The corporate battle between Sweden-Saab and Germany’s TKMS is
heating up. A conference held in Canberra, Australia over the last
week very much concerned competition among Swedish and German participants to
win Australia's future diesel-electric submarine order of up to $40 billion.
As can be seen in the article below there is a major surprise that there is no consensus among Australia's government and private industry entities on how the future submarine project should proceed.
"...Sweden had shot itself in the foot by previously selling the Collin-class designer Kockums to the Germans, robbing it of the capacity to design and build its own submarines.
All of a sudden, the only realistic prospect left to design the new Australian submarines were the Germans via submarine builder ThyssenKrupp (TKMS). The Germans had more than 70 years’ experience in submarine design and building and, with an eye to Australia’s program, TKMS had drawn up a design concept for a 4000-tonne submarine dubbed the 216. It was only a “paper submarine”, given Germany had never built such a large boat, but at least it was a credible option.
In February  it suddenly dawned on all the players that Germany was poised to [win] the largest design contract in Australian history because all of its potential competitors had fallen over.
But then, just when the Germans could taste victory, the Swedes decided to swoop.
They launched a remarkable campaign to deal themselves back into the submarine game by sabotaging the Germans and wooing the Australians.
The Swedes’ actions in recent weeks have become the talk of the global arms trade.
Having foolishly sold off its submarine building capability to Germany in 1999, Sweden now wants it back, a desire fuelled further by Russia’s recent aggression in Ukraine.
In February  the Swedish government asked its largest defence company, Saab, to study the feasibility of Sweden re-establishing its submarine capability without the Germans, who in 2010 had been asked to build Sweden’s new submarines, known as the A26.
Saab is a hugely successful Swedish institution, having built the country’s fighter jet, but it has never built submarines, does not have a shipyard and until recently had few submarine experts.
But with the hot breath of its government at its back, Saab has launched an astonishing industrial raid on workers at the TKMS-owned Kalskrona shipyard in Sweden.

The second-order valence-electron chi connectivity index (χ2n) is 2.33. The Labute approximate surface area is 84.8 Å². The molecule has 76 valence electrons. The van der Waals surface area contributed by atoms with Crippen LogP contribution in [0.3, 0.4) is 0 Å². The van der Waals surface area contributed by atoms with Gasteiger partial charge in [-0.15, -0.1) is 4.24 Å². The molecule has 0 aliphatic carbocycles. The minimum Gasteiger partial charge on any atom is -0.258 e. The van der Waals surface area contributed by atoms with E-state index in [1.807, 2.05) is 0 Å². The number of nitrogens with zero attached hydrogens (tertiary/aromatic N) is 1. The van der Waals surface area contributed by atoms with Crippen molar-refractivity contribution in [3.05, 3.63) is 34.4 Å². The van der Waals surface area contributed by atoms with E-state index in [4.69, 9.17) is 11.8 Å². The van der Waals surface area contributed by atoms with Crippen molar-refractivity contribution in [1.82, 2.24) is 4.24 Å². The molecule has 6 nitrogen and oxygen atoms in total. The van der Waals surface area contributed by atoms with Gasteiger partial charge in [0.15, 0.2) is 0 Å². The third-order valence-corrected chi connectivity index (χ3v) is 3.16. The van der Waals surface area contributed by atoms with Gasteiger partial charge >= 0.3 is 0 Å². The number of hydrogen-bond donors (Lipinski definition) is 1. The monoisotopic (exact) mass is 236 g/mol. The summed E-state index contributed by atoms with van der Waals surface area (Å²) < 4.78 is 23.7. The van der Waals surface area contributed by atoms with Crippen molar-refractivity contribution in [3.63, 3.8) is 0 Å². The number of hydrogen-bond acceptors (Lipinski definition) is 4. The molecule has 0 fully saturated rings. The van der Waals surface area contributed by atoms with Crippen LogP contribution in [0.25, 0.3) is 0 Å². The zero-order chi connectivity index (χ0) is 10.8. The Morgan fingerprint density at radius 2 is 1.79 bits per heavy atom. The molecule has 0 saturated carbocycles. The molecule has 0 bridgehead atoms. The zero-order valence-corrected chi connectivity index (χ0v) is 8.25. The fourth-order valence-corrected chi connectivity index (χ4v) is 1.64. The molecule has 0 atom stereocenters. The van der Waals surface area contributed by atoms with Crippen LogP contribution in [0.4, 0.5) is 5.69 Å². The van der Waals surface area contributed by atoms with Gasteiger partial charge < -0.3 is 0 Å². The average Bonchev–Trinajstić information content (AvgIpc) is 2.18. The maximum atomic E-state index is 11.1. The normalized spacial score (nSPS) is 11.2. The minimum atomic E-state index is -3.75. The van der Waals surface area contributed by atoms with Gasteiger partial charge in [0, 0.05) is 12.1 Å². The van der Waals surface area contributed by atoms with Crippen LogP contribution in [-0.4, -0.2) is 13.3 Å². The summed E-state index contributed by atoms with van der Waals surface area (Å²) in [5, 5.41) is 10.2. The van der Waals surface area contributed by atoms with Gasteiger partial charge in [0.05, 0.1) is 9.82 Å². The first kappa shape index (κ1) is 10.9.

It has been holding workshops after work, evoking Swedish nationalism and offering rich rewards to those who swap sides,
In the past four weeks, an astonishing 100 submarine builders have been successfully poached, doubling Saab’s potential submarine workforce.
The trouble with the Swedish plan is that Sweden will not need enough submarines to sustain its industry alone. It needs overseas work. It needs Australia.
[In March 2014] Sweden made its move on Australia, sending a powerful five-member delegation to Canberra, including its navy chief Rear Admiral Jan Thornqvist and Lena Erixon, the feisty head of its defence materiel administration, FMV.
The Swedes knocked on every door they could find, both professional and personal, selling Sweden’s dream of designing Australia’s new submarine
Thornqvist even dined at the home of Australian naval chief Vice-Admiral Ray Griggs, having previously given him a personal tour of the Vasa maritime museum in Stockholm and a wild boat ride through the Swedish archipelago.
After that dinner, Thornqvist retired to the bar of the Hyatt Hotel [in Canberra] to drink scotch with Saab executives and to reflect on events.
The Australian government was surprised and a little sceptical to hear of Sweden’s grand play for its submarine project. But the move by Sweden and Saab gives Australia more potential design options for its submarines, so Canberra did not try to dissuade the Swedes.
On March 18, only days after the group returned from Australia, Sweden formalised its divorce from the Germans. In a frosty meeting in Stockholm, Erixon called in senior TKMS executives and read to them from a prepared statement.
“It was like an execution decree,” recalls one of the German officials. “She read from a statement saying: ‘We will never do business with you, we do not trust you.’ ”
Saab has stepped up its own public relations campaign, flying The Australian to Sweden last week to visit its facilities, convey its strategy and to discuss the planned expansion of its operations in Australia.
Saab [Vice President] Anders Carp says a benefit to Australia of having Sweden as a partner is that part of Sweden’s own submarines could also be built in Adelaide, supplementing Australia’s program and helping sustain local shipbuilding.